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Joint External Evaluation scores and communicable disease deaths: An ecological study on the difference between epidemics and pandemics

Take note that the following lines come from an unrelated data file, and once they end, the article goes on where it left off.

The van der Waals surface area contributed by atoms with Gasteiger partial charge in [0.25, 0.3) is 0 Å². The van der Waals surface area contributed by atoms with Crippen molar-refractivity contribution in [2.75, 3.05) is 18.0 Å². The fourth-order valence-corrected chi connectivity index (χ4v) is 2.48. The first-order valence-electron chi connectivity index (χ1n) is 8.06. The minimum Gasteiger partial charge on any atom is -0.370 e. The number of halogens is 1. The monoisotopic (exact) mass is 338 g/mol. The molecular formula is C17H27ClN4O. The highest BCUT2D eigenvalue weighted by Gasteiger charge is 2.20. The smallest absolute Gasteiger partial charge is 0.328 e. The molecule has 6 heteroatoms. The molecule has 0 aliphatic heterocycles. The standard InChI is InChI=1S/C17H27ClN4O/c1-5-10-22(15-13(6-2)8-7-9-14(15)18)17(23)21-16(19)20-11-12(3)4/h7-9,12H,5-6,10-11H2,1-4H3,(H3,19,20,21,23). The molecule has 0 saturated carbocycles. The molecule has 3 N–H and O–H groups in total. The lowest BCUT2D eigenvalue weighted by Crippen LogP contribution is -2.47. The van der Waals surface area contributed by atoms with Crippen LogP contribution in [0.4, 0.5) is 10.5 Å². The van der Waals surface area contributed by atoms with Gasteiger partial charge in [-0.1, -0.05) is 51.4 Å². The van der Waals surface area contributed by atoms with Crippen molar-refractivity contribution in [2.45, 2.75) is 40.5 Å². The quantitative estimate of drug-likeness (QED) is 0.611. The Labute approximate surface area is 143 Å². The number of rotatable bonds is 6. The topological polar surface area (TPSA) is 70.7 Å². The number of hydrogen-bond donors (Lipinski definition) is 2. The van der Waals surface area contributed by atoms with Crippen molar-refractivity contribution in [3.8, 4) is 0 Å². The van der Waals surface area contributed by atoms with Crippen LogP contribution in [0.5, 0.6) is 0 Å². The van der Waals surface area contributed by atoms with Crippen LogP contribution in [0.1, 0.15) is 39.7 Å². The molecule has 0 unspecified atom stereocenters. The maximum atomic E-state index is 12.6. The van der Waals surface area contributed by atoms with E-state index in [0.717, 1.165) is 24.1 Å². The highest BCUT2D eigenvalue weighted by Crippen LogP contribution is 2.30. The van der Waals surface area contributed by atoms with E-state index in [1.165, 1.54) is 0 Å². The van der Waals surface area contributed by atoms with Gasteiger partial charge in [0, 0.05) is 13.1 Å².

The Joint External Evaluation (JEE) assesses national capacities to implement the International Health Regulations (IHR). Previous studies have found that higher JEE scores are associated with fewer communicable disease deaths. But given the impact of COVID-19 in many countries, including those believed to have developed IHR capacities, the validity of the JEE for pandemic preparedness has been questioned. We constructed univariable and multivariable linear regression models to investigate the relationship between JEE scores and i) deaths from communicable diseases before the pandemic and ii) deaths from COVID-19. We adjusted for country differences in age, health system access, national wealth, health expenditure, democratic governance, government restrictions, pre-pandemic tourist arrivals and testing capacity (estimated by test positivity rates). For COVID-19 deaths, we calculated cumulative deaths per 100,000 at 3, 6 and 12 months into the pandemic. A total of 91 countries were included, with a median JEE score of 50%. On multivariable linear regression the association between JEE scores and log COVID-19 deaths was significant and positive at 3 months (β 0.05, p = 0.02), becoming statistically non-significant, at 6 (β 0.02, p = 0.27) and 12 months (β -0.03, p = 0.19), while the association with log communicable disease deaths was significant and negative (β -0.03, p = 0.003). A higher Stringency Index was significantly associated with higher log COVID-19 deaths at 3 (β 0.04, p = 0.003) and 6 (β 0.04, p = 0.001) months, but not at 12 months (β 0.02, p = 0.08). Higher test positivity rates were associated with higher log COVID-19 deaths at all time points, at least partially attenuating the positive association between Stringency Index and log COVID-19 deaths. While universal health coverage indices (β -0.04 p<0.001) and international tourist arrivals were associated with log communicable disease deaths (β 0.02, p = 0.002), they were not associated with log COVID-19 deaths. Although the same tool is used to assess capacities for both epidemics and pandemics, the JEE may be better suited to small outbreaks of known diseases, compared to pandemics of unknown pathogens.